Protocol of a cluster randomized trial of an educational intervention to increase knowledge of living donor kidney transplant among potential transplant candidates
© Weng et al.; licensee BioMed Central Ltd. 2013
Received: 17 August 2013
Accepted: 11 November 2013
Published: 19 November 2013
The best treatment option for end-stage renal disease is usually a transplant, preferably a live donor kidney transplant (LDKT). The most effective ways to educate kidney transplant candidates about the risks, benefits, and process of LDKT remain unknown.
We report the protocol of the Enhancing Living Donor Kidney Transplant Education (ELITE) Study, a cluster randomized trial of an educational intervention to be implemented during initial transplant evaluation at a large, suburban U.S. transplant center. Five hundred potential transplant candidates are cluster randomized (by date of visit) to receive either: (1) standard-of-care (“usual”) transplant education, or (2) intensive education that is based upon the Explore Transplant series of educational materials. Intensive transplant education includes viewing an educational video about LDKT, receiving print education, and meeting with a transplant educator. The primary outcome consists of knowledge of the benefits, risks, and process of LDKT, assessed one week after the transplant evaluation. As a secondary outcome, knowledge and understanding of LDKT are assessed 3 months after the evaluation. Additional secondary outcomes, assessed one week and 3 months after the evaluation, include readiness, self-efficacy, and decisional balance regarding transplant and LDKT, with differences assessed by race. Although the unit of randomization is the date of the transplant evaluation visit, the unit of analysis will be the individual potential transplant candidate.
The ELITE Study will help to determine how education in a transplant center can best be designed to help Black and non-Black patients learn about the option of LDKT.
Clinicaltrials.gov number NCT01261910
KeywordsKidney transplantation Live kidney donor Education Clinical trial Randomized trial Cluster randomization
For patients with end-stage renal disease (ESRD), a kidney transplant from a living donor is usually the best treatment option. Living donor kidney transplants (LDKTs) and deceased donor kidney transplants (DDKTs) both improve ESRD patients’ survival and quality of life [1–4]. LDKT, however, offers several potential advantages compared to DDKT. LDKT allows transplant candidates to bypass the long DDKT waitlist, minimizes (and enables avoidance of) chronic dialysis and its associated morbidities , can be scheduled for a time convenient for the transplant recipient and living donor, and facilitates transplant among sensitized transplant candidates (who are often unable to otherwise receive a transplant) [6, 7]. Furthermore, LDKT offers substantially better patient and allograft outcomes than DDKT . For many patients, LDKT provides the only alternative to death on dialysis, while awaiting a DDKT [9, 10].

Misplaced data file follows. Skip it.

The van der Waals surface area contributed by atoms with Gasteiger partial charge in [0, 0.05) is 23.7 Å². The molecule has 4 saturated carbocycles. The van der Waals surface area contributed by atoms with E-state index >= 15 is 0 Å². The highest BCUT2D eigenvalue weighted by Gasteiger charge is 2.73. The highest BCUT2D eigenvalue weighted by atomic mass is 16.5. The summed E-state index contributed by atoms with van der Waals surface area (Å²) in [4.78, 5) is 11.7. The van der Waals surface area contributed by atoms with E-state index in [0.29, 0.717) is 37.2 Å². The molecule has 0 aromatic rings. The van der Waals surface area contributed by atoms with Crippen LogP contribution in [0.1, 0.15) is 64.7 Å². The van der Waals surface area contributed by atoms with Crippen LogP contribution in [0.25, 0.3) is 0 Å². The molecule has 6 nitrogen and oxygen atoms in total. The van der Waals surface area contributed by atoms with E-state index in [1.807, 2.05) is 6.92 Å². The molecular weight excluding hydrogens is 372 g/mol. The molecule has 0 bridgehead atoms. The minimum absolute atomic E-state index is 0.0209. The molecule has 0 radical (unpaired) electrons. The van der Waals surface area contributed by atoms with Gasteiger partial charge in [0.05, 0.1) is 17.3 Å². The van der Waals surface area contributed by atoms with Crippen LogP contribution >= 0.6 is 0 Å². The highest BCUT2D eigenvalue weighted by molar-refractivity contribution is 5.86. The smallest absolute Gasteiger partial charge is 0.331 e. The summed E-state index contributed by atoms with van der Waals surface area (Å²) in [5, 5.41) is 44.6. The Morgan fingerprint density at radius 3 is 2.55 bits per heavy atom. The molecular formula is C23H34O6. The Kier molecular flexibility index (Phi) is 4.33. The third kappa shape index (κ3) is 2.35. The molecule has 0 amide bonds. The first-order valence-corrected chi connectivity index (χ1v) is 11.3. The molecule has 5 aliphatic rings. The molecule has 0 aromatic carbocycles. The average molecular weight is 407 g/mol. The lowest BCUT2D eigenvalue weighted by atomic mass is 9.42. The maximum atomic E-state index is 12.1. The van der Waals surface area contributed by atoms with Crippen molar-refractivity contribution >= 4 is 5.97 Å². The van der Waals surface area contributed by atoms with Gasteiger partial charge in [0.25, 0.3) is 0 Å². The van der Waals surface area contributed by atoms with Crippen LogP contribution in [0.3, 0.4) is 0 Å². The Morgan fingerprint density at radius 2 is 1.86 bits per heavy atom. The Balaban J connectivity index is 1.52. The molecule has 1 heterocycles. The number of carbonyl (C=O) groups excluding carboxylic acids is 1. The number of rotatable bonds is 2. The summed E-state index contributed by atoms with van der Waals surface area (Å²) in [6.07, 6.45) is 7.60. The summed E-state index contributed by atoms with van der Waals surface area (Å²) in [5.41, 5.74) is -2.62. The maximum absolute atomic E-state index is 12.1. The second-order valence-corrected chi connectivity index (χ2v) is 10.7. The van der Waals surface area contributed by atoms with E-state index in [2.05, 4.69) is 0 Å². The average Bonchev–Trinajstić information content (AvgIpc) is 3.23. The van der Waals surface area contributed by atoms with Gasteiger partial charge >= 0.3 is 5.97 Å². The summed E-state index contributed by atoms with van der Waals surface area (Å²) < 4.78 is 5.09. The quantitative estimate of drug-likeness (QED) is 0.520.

Unfortunately, despite the many advantages of LDKT, Blacks with ESRD are less likely to receive LDKTs, compared to non-Blacks [11–13]. In 2011, Blacks made up 33.2% of the waiting list for DDKTs and received 32.2% of all DDKTs but received only 14.0% of all LDKTs . This striking racial disparity stems from multiple factors and barriers [15, 16]. One such barrier may be a need for more education and knowledge of LDKT and living donation, given the desire by Blacks (and non-Blacks) for such education and knowledge [17–19].
In addition to its advantages, LDKT has short-term and possibly long-term risks for living donors . The short-term, peri-operative risks of donor nephrectomy (e.g. bleeding, infections, pneumothorax, and venous thromboembolism) resemble the risks of similar operations. Peri-operative death is very rare, occurring in approximately 0.03% of nephrectomies [21–23]. Long-term, living kidney donors may have increased risks of hypertension , proteinuria , and chronic kidney disease (CKD) [26, 27]. These risks may be increased among donors who are Black, versus non-Black [23, 26, 27]. Despite these possible risks, living kidney donors appear to have the same rates of death and ESRD as the general population [10, 23, 28–30].
Given the substantial benefits of LDKT for the recipient and the possible long-term risks of nephrectomy for the living donor, kidney transplant candidates (and their living donors) should make informed choices regarding whether to pursue LDKT. Better education may increase CKD patients’ knowledge of LDKT. Among CKD patients, increased knowledge of LDKT has been associated with increased comfort in discussing LDKT with others and decreased concerns about live kidney donation .
The best source for accurate information about the process, risks, and benefits of LDKT is likely the local transplant center . In the U.S., the Centers for Medicare and Medicaid Services has currently approved approximately 235 centers to perform kidney transplants . Approved transplant centers must educate and inform patients about transplantation , but these centers vary greatly in how they deliver this education . Each center educates patients using its own combination of print materials, videos, and group or one-on-one discussions with transplant personnel . The best ways to provide education about LDKT remain unknown, so studies of potentially effective and replicable approaches to LDKT education are needed.